The NCA bulletins also tell us that the SSP power houses were producing NO power on Aug 2, paltry 0.509 MU on Aug 26, 10 MU on Aug 27 and produced a peak of 26.91 Million Units on Sept 2, when power houses released maximum 1552 cumecs. This again shows underutilization of the power stations, if they had operated them optimally before Aug 29, it would have helped reduce the water level. Average water release from SSD (including spillways, power houses and Head Regulator) on Aug 25, 26, 27 and 28 were just 4.4 cumecs, 117 cumecs, 688 cumecs and 1114 cumecs, which shows that SSP was just hoarding water during these and earlier days. If the dam had released regular greater quantity of water, that would not only helped the people, river and ecosystem but also would have helped avoid the disaster.
Information that SSP authorities could have used to take advance action The IMD provides daily district wise rainfall figures for the 24 hrs ending at 0830 hours every day. If we see these figures for Aug 27 (rainfall happening on Aug 26), the rainfall in some of the Narmada Valley districts were: Dindori: 416% above normal; Jabalpur: 315% above normal; Mandla: 254% above normal; Katni: 147% above normal and Seoni: 135% above normal. So this rainfall on Aug 26, the information about which should clearly be monitored by SSP authorities since that rainfall would ultimately result in inflows in SSP, was clear, actionable information.
Similarly, rainfall in some of the Narmada valley districts in MP reported by IMD Aug 28 morning (rainfall on Aug 27) was even bigger warning: Narshimapura: 152.6 mm; Raisen: 110.5 mm; Hoshangabad: 81.8 mm; Balaghat: 83 mm; Chhindwara: 68.5 mm; Dindori: 49.8 mm; Jabalpur: 58.9 mm; Mandla 74.2 mm; Seoni: 67.4 mm. The rainfall of Aug 27 was another major warning.
Rainfall reported by IMD on Aug 29 morning (rainfall on Aug 28) in some of the Narmada Valley districts went up further: Betul: 142.4 mm; Harda: 111.1 mm; Hoshangabad: 191.1 mm; Raisen: 114.5 mm; Sehore: 87 mm; Balaghat: 90.7 mm; Chhindwara: 250.6 mm; Nrsimhapur: 138.4 mm; Seioni: 139.7 mm. Such heavy rainfall on Aug 28 was another major warning.
This is about actual rainfall. In fact, IMD forecasts for rainfall were available even earlier that these respective dates.
CWC also provided warning and advisories that SSP authorities clearly ignored CWC daily reports and advisories provided warnings in a number of way, some important asepcts are noted below.
26.08.20 Rainfall warning for SSP/ SSP/ Tawa/ Barna: NO
Bargi: Yes.
26.08.20 Inflow forecast for ISP and OSP falling.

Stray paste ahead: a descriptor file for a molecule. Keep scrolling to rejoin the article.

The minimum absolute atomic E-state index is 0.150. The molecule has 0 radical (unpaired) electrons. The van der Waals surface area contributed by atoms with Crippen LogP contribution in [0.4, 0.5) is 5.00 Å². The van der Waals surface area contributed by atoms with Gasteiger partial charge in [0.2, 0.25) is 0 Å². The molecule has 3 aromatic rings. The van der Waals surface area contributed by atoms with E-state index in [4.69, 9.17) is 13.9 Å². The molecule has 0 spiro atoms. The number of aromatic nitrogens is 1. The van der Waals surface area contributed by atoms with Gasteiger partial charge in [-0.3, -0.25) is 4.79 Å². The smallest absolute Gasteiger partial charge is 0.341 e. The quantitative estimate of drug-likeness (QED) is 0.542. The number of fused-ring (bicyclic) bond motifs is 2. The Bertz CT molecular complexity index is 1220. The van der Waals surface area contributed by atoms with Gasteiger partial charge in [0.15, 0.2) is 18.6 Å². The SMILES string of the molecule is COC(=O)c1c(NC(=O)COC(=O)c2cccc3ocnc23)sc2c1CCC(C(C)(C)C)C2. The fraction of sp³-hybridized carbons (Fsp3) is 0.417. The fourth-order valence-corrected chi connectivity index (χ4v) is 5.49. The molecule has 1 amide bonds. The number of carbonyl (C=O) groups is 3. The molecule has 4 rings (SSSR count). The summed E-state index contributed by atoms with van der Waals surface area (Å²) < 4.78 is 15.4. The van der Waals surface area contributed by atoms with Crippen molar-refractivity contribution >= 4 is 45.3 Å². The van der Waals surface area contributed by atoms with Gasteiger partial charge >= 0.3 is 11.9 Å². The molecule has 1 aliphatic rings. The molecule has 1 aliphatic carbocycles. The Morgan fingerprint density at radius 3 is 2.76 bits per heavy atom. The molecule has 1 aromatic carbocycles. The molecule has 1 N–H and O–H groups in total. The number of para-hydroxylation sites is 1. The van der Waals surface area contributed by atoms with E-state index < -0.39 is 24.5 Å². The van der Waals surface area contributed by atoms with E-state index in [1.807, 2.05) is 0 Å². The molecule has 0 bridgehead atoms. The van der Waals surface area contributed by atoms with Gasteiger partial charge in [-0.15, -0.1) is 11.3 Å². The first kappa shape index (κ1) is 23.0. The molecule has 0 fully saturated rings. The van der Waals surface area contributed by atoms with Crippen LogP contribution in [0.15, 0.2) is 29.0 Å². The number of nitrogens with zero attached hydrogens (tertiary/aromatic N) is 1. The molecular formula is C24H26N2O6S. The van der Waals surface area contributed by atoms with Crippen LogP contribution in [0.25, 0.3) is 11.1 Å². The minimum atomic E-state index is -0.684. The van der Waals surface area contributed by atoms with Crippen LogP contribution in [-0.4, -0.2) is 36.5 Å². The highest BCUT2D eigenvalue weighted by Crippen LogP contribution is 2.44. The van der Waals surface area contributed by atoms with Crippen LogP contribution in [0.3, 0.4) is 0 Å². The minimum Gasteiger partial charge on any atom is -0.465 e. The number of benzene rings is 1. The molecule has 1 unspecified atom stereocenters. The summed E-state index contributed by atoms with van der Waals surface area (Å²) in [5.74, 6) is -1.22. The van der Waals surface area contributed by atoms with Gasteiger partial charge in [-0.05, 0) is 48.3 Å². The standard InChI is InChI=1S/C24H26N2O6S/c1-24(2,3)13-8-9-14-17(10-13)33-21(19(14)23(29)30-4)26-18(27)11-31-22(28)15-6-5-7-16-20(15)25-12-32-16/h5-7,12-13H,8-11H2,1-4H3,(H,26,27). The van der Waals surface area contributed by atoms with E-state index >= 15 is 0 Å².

27.08.20: Inflow forecast: For ISP and OSP: Steady; For Bargi: Rising
27.08.20 CWC advisories included: “Rivers …Narmada …, East Madhya Pradesh… are expected to rise rapidly due to forecasted extreme rainfall in next 2 days. … Bargi Dam… in Madhya Pradesh … are expected to get heavy inflows. Close watch is to be maintained in Districts Shahdole, Balaghat, Jabalpur, Mandla, Seoni, Chhindwara, Betul in Madhya Pradesh”. Flood alerted districts along Narmada included districts along Narmada.
Rainfall warning reservoirs included: Bargi, ISP, Tawa, Barna: Yes. SSP: No.
28.08.20 Inflow forecast: ISP 3200 (Rising); OSP 4900 (Rising); Bargi 4000 (Rising); Tawa 6000 (rising);
28.08.20 CWC advisories included: “Rivers Narmada, … in Madhya Pradesh, …are expected to rise rapidly due to forecasted very heavy rainfall in next 2-3 days. … Bargi Dam, Barna Dam, Tawa Dam, Indira Sagar Dam, Omkareshwar Dam, … in Madhya Pradesh, … are expected to get heavy inflows. Close watch is to be maintained in Districts Shahdole, Balaghat, Jabalpur, Mandla, Seoni, Chhindwara, Betul, Narasimhapur, Raisen, East & West Nimar, Dhar in Madhya Pradesh, …”
“Rivers Narmada, … in Gujarat, … are expected to rise due to forecasted heavy to very heavy rainfall in the next 3 days. … Sardar Sarovar Dam … in Gujarat are expected to get increased inflows.”
Rainfall warning for dams: Barna, Bargi, ISP, Tawa YES (RED), SSP: Yes (Orange).
While the CWC forecasts and advisories could have been clearer, sharper and better, this was another set of information that SSP authorities could have used for advance releases from SSD.
How advance action would have avoided the disaster It is clear from above that SSP authorities had sufficient information to take advance action and start releasing water from the dam from Aug 26 evening, if not earlier. If they had gradually started water releases and built up to say 4 lakh cusecs (11300 cumecs), they could have continued to release this moderate quantity of water for the next say 10 days starting from Aug 26 and that would have taken care of all the flows that SSD received during Aug 29-Sept 1. The water level at SSP may have risen a bit temporarily. This would have meant no flood disaster in the downstream area. And in stead, the 4 lakh cusecs water that would have flown in this 160 km stretch of river would have benefited the river, groundwater and eco system in large number of ways.
The concerned SSP authorities and Gujarat govt officials must be held accountable. There is also a need to change the monitoring and standard operating procedure of the Sardar Sarovar Dam. One hopes the Gujarat Government, NCA, CWC, National Disaster Management Authority and judiciary takes note of this.
Himanshu Thakkar (